By Richard Henry,  DITSONG: National Museum of Military History

Figure 1: Ref:  Wikipedia – Crossley Motors 

Crossley Motors –  Introduction

Crossley Brothers originally started a firm manufacturing textile machines. In 1880, they started to manufacture internal combustion engines, and by 1903 they had branched into motor car production, making 650 vehicles in that year. Owing to the demand for cars, they moved the car production factory from the suburb of Openshaw, Manchester, to a nearby site in Gorton in 1907. Crossley Motors introduced a new range of vehicles in 1909 with a 20-horse power engine which became popular. By 1910 the motor car production section had become an independent company. 

The First World War 1914 -1918

This 20-horsepower engine, later known as the 20/25 model, was evaluated and purchased by the British War Office. With the formation of the Royal Flying Corps, the Crossley 20/25 in its tender (light truck) and ambulance forms was widely used. They continued to do sterling work with the Royal Air Force in 1917/1918.

Figure 2: A Crossley 20/25 Light Tender c 1919. Ref: Wikipedia – Crossley Motors.

The Imperial gift of 1919

At the end of the First World War, Great Britain had excessive equipment for the smaller peacetime Royal Air Force. It was decided to give surplus aircraft, aircraft spares, hangars, and vehicles to some Commonwealth countries. The Union of South Africa received a total of 113 aircraft and about 40 Crossley 20/25 tenders. The first shipment of equipment arrived in the Union in September 1919 in knocked-down form. However, most components of the Imperial Gift only arrived in South Africa in early 1921. Lt Colonel Sir Pierre Van Ryneveld, the Director of Air Services in South Africa, and his deputy Kenneth van der Spuy, both well acquainted with the Crossley Tenders, eventually selected a site to erect a new aerodrome on a site named Zwartkop on the main Johannesburg-Pretoria Road, in April 1921. The new aerodrome, 3 km south of the main military camp at Robert’s Heights, was to be known as the Aircraft and Artillery Depot. Mechanics at this depot started to assemble the aircraft. The shipments included the Crossley tenders.    

The 1922 Rand Revolt

From early 1922 white miners started to agitate and strike against the mining bosses using black labour at a cheaper rate for jobs previously reserved for whites. The UDF foresaw the possible problems and hastened to assemble the Crossley tenders for troop movement. When the revolt started in March 1922, the Union Defence Forces used the Crossley tenders to transport troops from Pretoria to Johannesburg. The UDF, however, were hard-pressed to eject striking miners from some of their defensive positions. It became apparent that armoured cars could advance in such civil unrest situations under cover of armour plates. Rolls Royce armoured cars were used in German South West Africa during the First World War (1914-1918), but the Royal Navy had used these. The use of the UDF’s only 1918 Whippet tank during the revolt was less than successful.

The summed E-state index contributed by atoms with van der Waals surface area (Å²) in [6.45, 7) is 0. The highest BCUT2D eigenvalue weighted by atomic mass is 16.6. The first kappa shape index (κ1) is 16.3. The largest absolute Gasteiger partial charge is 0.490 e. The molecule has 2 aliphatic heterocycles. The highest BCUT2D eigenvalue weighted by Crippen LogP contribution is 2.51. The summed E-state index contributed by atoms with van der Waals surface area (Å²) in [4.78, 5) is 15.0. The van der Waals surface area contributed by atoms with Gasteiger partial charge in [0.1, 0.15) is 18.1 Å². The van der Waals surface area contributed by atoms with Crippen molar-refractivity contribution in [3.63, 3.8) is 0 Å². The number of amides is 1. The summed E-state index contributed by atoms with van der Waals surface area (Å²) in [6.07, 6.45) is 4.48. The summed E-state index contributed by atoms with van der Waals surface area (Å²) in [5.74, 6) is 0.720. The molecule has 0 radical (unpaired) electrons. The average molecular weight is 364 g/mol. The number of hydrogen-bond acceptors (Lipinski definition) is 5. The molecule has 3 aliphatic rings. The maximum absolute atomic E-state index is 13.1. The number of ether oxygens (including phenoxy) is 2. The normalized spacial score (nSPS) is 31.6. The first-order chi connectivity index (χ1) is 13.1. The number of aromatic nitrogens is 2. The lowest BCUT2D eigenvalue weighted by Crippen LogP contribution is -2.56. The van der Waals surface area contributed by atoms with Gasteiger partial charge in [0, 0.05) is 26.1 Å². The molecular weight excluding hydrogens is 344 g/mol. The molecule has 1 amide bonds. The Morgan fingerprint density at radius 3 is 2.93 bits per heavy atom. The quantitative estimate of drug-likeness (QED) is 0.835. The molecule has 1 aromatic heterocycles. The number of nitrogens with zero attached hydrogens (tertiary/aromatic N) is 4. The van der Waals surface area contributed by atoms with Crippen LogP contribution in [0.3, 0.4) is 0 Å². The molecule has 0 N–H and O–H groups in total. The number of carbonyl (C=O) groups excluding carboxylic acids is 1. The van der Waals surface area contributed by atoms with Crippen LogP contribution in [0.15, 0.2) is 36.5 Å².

Indian Pattern Crossley armoured cars 

The British Army in India, especially on the North West Frontier, required armoured cars post First World War. The Rolls Royce armoured car was well-known and probably would have been the first choice, but at a trail of contenders in England in 1923, the Rolls Royce could not ascend the steep cross-country gradient test. A Crossley-designed armoured car mounted on a Crossley-manufactured Indian Government Lorry (IGL) IGLs were superior in the trails and cheaper. In an extended trial, the rolling chassis was loaded with a 4-ton ballast and was driven on a 4 000-mile test around England, passing well. Crossley, at the time, also made a Commercial variant of the armoured car, which differed from the Indian Pattern. Only the Indian Pattern will be discussed, with some differences to the commercial Pattern noted.

Figure 3: The Indian Pattern Crossley armoured car. Ref:

The engine and drive train

The engine designated by Crossley as a 25/30 model was a four-cylinder, in-line, water-cooled, 50-horsepower (37Kw) engine. The power was transmitted through a sliding pinion gearbox having four forward gears and one reverse gear. The drive was a Crossley 4x 2 system. This ensured that the Crossley had a top speed of 40 miles per hour (64 km/h) on a hard, flat road. The combined fuel tanks had a capacity of 18,41 gallons (83 litres), which gave a maximum range of 125 miles (201 km).   

The chassis

The above engine was mounted on a basic 30 cwt chassis which had been designed for an order for the Russian government but was never delivered owing to the Russian Revolution of 1917. When the Indian authorities requested trucks, Crossley used the existing chassis the British Army approved in India. In total, about 450 of these chassis, known as the IGL I.G.L.dian Government Lorry) with a truck, the body was supplied to India.


Four leaf springs, one at each wheel, were used as the main suspension. On the front wheels, long, curved, dumb irons meeting the semi-elliptical leaf springs were one of the main visual differences between the Indian and commercial Patterns.

Rims and tyres